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A History of The Middle
New River Settlements
and Contiguous Territory.

By David E. Johnston (1906).


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Chapter 1.


Vast unexplored domain West of the Alleghanies-Crowing and Crossing the same-First White Man to see New River-First White man West of this River-Origin of Name-Porter Settles at Mouth of East River-Salley, Howards and St. Clair on Middle-Lower New River-Clinche and Castle in Clinch Valley prior to 1748-Thomas Walker and party cross New River, 1748-Same year Draper's Ingles' settlement made-Adam Harman at Gunpowder Spring-1750 Dr. Thomas Walker and others on the Holstein and at Cumberland Gap-Chistopher Gist on the Ohio and visits Mountain Lake-Philip Lybrook settles at Mouth of Sinking Creek-John Lewis and his son Andrew on the Greenbrier-James Burke discovers Burke's Garden-Samuel Culbertson on Culbertson's Bottom-Thomas Farley on New River-Builds a fort-James Ellison born in Farley's Fort-French and Indian War-Washington on the Ohio-Indian Depredations.



The country embraced by the New River Valley belonged, at the time the first settlements were made therein by white people, to that vast unknown domain in Augusta County, beyond the Alleghanies, which was sometimes erroneously called "West Augusta," stretching from the top of the Alleghanies Westward to the Mississippi River--if not to the uttermost sea.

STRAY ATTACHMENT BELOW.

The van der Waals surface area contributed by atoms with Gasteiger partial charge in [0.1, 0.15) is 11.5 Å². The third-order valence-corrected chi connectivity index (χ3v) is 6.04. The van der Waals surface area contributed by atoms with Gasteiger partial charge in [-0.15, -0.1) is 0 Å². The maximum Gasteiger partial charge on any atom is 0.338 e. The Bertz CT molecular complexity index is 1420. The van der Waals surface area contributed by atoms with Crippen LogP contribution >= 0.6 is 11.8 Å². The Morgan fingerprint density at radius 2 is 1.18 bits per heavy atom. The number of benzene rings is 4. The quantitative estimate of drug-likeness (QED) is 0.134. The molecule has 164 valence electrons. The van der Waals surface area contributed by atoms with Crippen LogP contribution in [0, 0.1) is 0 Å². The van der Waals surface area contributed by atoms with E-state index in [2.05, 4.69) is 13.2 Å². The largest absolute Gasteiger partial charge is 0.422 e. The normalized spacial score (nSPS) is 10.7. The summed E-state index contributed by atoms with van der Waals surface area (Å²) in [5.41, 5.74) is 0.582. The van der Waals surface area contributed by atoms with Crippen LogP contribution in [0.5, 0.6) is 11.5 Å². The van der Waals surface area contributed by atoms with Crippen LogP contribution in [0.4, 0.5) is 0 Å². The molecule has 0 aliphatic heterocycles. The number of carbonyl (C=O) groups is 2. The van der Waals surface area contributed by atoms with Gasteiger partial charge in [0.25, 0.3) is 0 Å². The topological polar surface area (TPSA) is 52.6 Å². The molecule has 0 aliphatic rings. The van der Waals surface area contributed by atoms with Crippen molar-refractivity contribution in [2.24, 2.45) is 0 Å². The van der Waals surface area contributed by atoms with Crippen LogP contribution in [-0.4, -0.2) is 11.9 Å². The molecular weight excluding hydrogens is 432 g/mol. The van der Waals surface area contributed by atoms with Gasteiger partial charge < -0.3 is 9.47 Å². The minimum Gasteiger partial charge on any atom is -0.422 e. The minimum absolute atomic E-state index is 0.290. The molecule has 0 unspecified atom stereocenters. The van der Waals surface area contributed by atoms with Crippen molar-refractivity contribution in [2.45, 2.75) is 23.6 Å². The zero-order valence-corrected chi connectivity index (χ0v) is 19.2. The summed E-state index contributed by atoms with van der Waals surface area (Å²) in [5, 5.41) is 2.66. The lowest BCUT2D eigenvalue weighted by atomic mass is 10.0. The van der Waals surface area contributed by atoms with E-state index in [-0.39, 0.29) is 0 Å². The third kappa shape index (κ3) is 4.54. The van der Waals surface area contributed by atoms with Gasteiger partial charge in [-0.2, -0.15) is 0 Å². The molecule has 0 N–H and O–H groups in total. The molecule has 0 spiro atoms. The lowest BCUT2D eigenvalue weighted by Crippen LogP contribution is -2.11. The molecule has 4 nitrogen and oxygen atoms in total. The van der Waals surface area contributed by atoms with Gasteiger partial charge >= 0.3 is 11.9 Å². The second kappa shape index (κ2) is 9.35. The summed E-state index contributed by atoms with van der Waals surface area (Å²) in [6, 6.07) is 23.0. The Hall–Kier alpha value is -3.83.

The country at the time mentioned was a vast unexplored wilderness about which the people East of the Aleghanies had very vague and indefinite ideas. Immediately in and near this valley, about or a little before the white people came, the Canawhay tribe of Indians occupied the valley and plateau, now in Carroll and Floyd Counties, Virginia, and from the name of which tribe of Indians, the New and Kanawha Rivers took the name of Kanawha.

Where or when the upper part of this same river came to be called New River is not altogether agreed. The late Capt. Charles R. Boyd, upon the authority of Judge David McComas, says it was an Indian name meaning "New Water." Hardesty in his geographical history, says that "Captain Byrd, who had been employed in 1764 to open a road from the James River to where the town of Abingdon now stands, probably using Jefferson's map of Virginia engraved in France in 1755, and on which this river did not appear, named it New River. The late Major Jed Hotchkiss of Staunton, Virginia, attributed the name to a man by the name of "New," who at an early day kept a ferry at or near where "Ingle's Ferry" was afterwards established.